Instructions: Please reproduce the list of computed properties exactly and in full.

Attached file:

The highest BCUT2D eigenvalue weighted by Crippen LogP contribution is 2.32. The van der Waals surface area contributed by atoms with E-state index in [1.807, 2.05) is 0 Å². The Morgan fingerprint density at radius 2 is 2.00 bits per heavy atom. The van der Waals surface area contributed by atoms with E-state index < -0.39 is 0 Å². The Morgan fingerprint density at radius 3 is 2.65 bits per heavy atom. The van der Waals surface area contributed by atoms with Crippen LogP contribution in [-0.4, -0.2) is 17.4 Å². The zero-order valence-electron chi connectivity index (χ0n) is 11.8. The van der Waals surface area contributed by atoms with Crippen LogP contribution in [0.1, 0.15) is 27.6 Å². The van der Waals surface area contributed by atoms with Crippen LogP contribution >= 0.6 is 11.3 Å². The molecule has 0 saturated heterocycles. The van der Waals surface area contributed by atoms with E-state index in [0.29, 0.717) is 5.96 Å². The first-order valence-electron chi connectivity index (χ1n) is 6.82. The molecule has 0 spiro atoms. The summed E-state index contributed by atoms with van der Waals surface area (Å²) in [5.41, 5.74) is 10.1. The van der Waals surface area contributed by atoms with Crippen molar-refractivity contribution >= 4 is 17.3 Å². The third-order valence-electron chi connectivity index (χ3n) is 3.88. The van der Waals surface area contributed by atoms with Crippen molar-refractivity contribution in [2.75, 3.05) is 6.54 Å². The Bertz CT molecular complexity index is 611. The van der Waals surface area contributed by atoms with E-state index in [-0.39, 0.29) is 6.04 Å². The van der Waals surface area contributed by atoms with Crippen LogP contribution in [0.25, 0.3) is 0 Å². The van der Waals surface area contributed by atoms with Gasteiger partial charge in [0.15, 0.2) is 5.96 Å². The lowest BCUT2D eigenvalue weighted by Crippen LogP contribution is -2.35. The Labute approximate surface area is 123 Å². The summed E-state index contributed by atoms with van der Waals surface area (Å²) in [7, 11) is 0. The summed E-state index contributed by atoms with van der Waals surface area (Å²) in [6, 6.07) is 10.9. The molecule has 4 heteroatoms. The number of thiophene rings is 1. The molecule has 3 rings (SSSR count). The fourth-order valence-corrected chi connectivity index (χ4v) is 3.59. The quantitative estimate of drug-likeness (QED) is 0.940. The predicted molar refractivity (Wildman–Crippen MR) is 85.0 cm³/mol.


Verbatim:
The highest BCUT2D eigenvalue weighted by Crippen LogP contribution is 2.32. The van der Waals surface area contributed by atoms with E-state index in [1.807, 2.05) is 0 Å². The Morgan fingerprint density at radius 2 is 2.00 bits per heavy atom. The van der Waals surface area contributed by atoms with E-state index < -0.39 is 0 Å². The Morgan fingerprint density at radius 3 is 2.65 bits per heavy atom. The van der Waals surface area contributed by atoms with Crippen LogP contribution in [-0.4, -0.2) is 17.4 Å². The zero-order valence-electron chi connectivity index (χ0n) is 11.8. The van der Waals surface area contributed by atoms with Crippen LogP contribution in [0.1, 0.15) is 27.6 Å². The van der Waals surface area contributed by atoms with Crippen LogP contribution >= 0.6 is 11.3 Å². The molecule has 0 saturated heterocycles. The van der Waals surface area contributed by atoms with E-state index in [0.29, 0.717) is 5.96 Å². The first-order valence-electron chi connectivity index (χ1n) is 6.82. The molecule has 0 spiro atoms. The summed E-state index contributed by atoms with van der Waals surface area (Å²) in [5.41, 5.74) is 10.1. The van der Waals surface area contributed by atoms with Crippen molar-refractivity contribution >= 4 is 17.3 Å². The third-order valence-electron chi connectivity index (χ3n) is 3.88. The van der Waals surface area contributed by atoms with Crippen molar-refractivity contribution in [2.75, 3.05) is 6.54 Å². The Bertz CT molecular complexity index is 611. The van der Waals surface area contributed by atoms with E-state index in [-0.39, 0.29) is 6.04 Å². The van der Waals surface area contributed by atoms with Crippen LogP contribution in [0.25, 0.3) is 0 Å². The van der Waals surface area contributed by atoms with Gasteiger partial charge in [0.15, 0.2) is 5.96 Å². The lowest BCUT2D eigenvalue weighted by Crippen LogP contribution is -2.35. The Labute approximate surface area is 123 Å². The summed E-state index contributed by atoms with van der Waals surface area (Å²) in [7, 11) is 0. The summed E-state index contributed by atoms with van der Waals surface area (Å²) in [6, 6.07) is 10.9. The molecule has 4 heteroatoms. The number of thiophene rings is 1. The molecule has 3 rings (SSSR count). The fourth-order valence-corrected chi connectivity index (χ4v) is 3.59. The quantitative estimate of drug-likeness (QED) is 0.940. The predicted molar refractivity (Wildman–Crippen MR) is 85.0 cm³/mol.